Say Yes to the Yenton

So many reasons
to Say Yes to the Yenton,
the Hotel For All Seasons
where a trouser press
is available
on request.

Say Yes
to a warm greeting
from smiling staff
and award winning
central heating.

Say Yes to the Yenton,
a Piece of Country
in the Heart of Town.
Our rustic grounds
rolling down to the river
teem with wildlife.
Birds, for example
and squirrels
and insects
too numerous
to mention

Say Yes
to twenty two
well groomed bedrooms
our rustic grounds.
All equipped
with stylish
clothes hangers
of various shapes
to suit all tastes.

Say Yes to the Yenton
where well behaved dogs
are accepted
by prior arrangement
but not in public rooms
or rustic grounds.
And owners must pay
for any biting
or chewing
of soft furnishings
by dogs

or owners.

Many comment on
Restaurant La Yenton,
so romantic at night
its subtle lighting
gently falling
on Grecian figurines,
enviously eyeing
culinary delights
delicately prepared
by our chef de cuisine
who has visited France
three times.

Children may choose
half portions
or the Yenton
‘Juniors’ menu
for under eights.
Proof of age needed.

Why not say Yes
to a relaxing drink
after your meal
with friends
old and new
in Mac’s Bar.
our rustic grounds.
It’s spacious, elegant,
tastefully refurbished
in traditional style.
It’s an ideal spot
to contemplate
evening shadows
creeping over
our rustic grounds.

Say Yes to the Yenton.
We’ve spent an
awful lot of money
to keep it in peak condition
to your complete satisfaction
from fresh redecoration
in the low season
to minor daily repairs
as and when required.

Say Yes to the Yenton
according to
our visitors book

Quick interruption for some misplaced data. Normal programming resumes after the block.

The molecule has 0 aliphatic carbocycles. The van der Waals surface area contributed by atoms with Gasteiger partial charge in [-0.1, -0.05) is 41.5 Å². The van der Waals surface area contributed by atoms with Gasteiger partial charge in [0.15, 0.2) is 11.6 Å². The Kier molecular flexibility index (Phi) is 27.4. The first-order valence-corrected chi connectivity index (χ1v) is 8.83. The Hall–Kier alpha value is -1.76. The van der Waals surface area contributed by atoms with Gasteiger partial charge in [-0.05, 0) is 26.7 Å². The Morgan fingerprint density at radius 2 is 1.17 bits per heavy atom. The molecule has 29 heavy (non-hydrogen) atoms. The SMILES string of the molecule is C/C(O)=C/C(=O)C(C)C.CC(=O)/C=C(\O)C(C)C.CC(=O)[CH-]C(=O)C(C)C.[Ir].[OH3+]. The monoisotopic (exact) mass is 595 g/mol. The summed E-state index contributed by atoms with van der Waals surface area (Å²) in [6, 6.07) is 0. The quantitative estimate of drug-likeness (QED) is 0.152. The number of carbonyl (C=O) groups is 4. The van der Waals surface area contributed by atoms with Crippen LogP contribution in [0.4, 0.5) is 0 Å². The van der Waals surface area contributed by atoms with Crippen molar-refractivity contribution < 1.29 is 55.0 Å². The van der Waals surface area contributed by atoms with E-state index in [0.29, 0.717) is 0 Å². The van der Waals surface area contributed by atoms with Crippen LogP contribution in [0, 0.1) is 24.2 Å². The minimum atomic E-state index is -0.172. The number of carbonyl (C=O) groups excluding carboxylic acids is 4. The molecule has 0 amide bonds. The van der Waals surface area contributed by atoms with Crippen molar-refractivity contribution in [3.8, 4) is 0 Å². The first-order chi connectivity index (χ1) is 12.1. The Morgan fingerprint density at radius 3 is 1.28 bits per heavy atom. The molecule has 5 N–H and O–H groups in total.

Twenty July
Nineteen Seventy Nine
Mr and Mrs
P Harris
had a really nice time.

Say Yes to the Yenton.

  • Some extracts from the original brochure:

A poem about a man in a bar

A man walks into a bar but this time it’s no laughing matter…

A Man Walks Into a Bar

Is this some kind of joke?
asks the barman.
No, says Paddy Irishman. 

Ah, I get it,
says the barman with a wink
as he pulls out a gun. 
That should cure your hiccups. 

For God’s sake,
says Paddy Irishman,
sometimes a cigar is just a cigar. 
Can a man not just walk into a bar
and order a bloody drink?

A poem about an altar ego

I feel that one aspect of the sacrifice of Isaac has received insufficient attention…  

The Sacrifice of Isaac

god’s command

a tortured father
an eternal journey
a loyal son

an expectant altar
a readied pyre
a flashing knife

a sudden angel
a last minute reprieve
a father’s relief

an unlucky sheep

  • Sacrifice of Isaac by Caravaggio. Note the unlucky sheep:

A poem about an Englishman who emancipated himself

    This poem may or may not be semi- or fully-autobiographical.

The Day Mr Audley Decided To Become A Free Spirit

Got up lateish.

Had three cups of tea
instead of the usual two.
while waiting
for the eggs to boil.
Made a packed lunch
and wrapped it
in foil.

Donned sandals
and socks
and a loincloth
from M&S
which was decorated
with leaves
and berries.

Cut off the sleeves
of his anorak.
Painted a skull
on the back.
Put it on.
Finished the crossword.
And was gone.

At the press conference his wife
made a tearful plea
for him to return
and mend
the garden fence.

So he did.

A poem about trains and maths

Maths was never my thing. School exam questions seemed to either omit crucial information or include irrelevant details.

My final break with maths occurred when I encountered trains that left different cities at different times at different speeds and you had to figure out when they would cross.

This poem explains how these problems manifested themselves in my brain.    


A train leaves London
at ten am
averaging 90.

A bluish train
bisected by
a purple stripe
ambles out
of Liverpool Lime
in a gentle arc;
it’s too late
and of nearly eight
per cent on board
wearing glasses,
a proportion
is vegetarian
but not vegan
though she was once.

No one gets off at Crewe
but a man
from Education
gets on
with pencil, notebook
and a Tesco’s bag
with seven apples
and some pears.

The trains stop
five yards apart.
Drivers chat.
Travellers mingle.
Pimms is served.
A quartet plays.
Three waltz.
Two well.

The man from Education
vows next time
he’ll take the bus.